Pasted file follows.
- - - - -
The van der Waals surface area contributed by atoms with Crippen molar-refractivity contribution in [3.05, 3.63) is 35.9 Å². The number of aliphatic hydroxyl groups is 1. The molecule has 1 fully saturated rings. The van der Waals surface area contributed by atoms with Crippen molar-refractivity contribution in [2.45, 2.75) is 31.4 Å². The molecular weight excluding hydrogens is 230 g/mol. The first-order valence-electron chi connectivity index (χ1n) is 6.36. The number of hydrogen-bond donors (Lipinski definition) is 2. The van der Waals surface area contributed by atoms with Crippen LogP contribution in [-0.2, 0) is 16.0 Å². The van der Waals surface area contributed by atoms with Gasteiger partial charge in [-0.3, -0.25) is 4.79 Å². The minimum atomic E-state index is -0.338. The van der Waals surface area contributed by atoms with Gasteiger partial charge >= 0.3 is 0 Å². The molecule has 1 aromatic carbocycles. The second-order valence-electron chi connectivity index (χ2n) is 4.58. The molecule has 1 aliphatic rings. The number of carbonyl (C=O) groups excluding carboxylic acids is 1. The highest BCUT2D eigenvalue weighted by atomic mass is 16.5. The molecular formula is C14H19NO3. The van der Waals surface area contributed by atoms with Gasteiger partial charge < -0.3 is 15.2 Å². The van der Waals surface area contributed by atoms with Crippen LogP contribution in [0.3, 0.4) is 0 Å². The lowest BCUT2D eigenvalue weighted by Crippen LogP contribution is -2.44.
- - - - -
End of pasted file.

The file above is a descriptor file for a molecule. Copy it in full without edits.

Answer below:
The van der Waals surface area contributed by atoms with Crippen molar-refractivity contribution in [3.05, 3.63) is 35.9 Å². The number of aliphatic hydroxyl groups is 1. The molecule has 1 fully saturated rings. The van der Waals surface area contributed by atoms with Crippen molar-refractivity contribution in [2.45, 2.75) is 31.4 Å². The molecular weight excluding hydrogens is 230 g/mol. The first-order valence-electron chi connectivity index (χ1n) is 6.36. The number of hydrogen-bond donors (Lipinski definition) is 2. The van der Waals surface area contributed by atoms with Crippen LogP contribution in [-0.2, 0) is 16.0 Å². The van der Waals surface area contributed by atoms with Gasteiger partial charge in [-0.3, -0.25) is 4.79 Å². The minimum atomic E-state index is -0.338. The van der Waals surface area contributed by atoms with Gasteiger partial charge >= 0.3 is 0 Å². The molecule has 1 aromatic carbocycles. The second-order valence-electron chi connectivity index (χ2n) is 4.58. The molecule has 1 aliphatic rings. The number of carbonyl (C=O) groups excluding carboxylic acids is 1. The highest BCUT2D eigenvalue weighted by atomic mass is 16.5. The molecular formula is C14H19NO3. The van der Waals surface area contributed by atoms with Gasteiger partial charge < -0.3 is 15.2 Å². The van der Waals surface area contributed by atoms with Crippen LogP contribution in [0.3, 0.4) is 0 Å². The lowest BCUT2D eigenvalue weighted by Crippen LogP contribution is -2.44.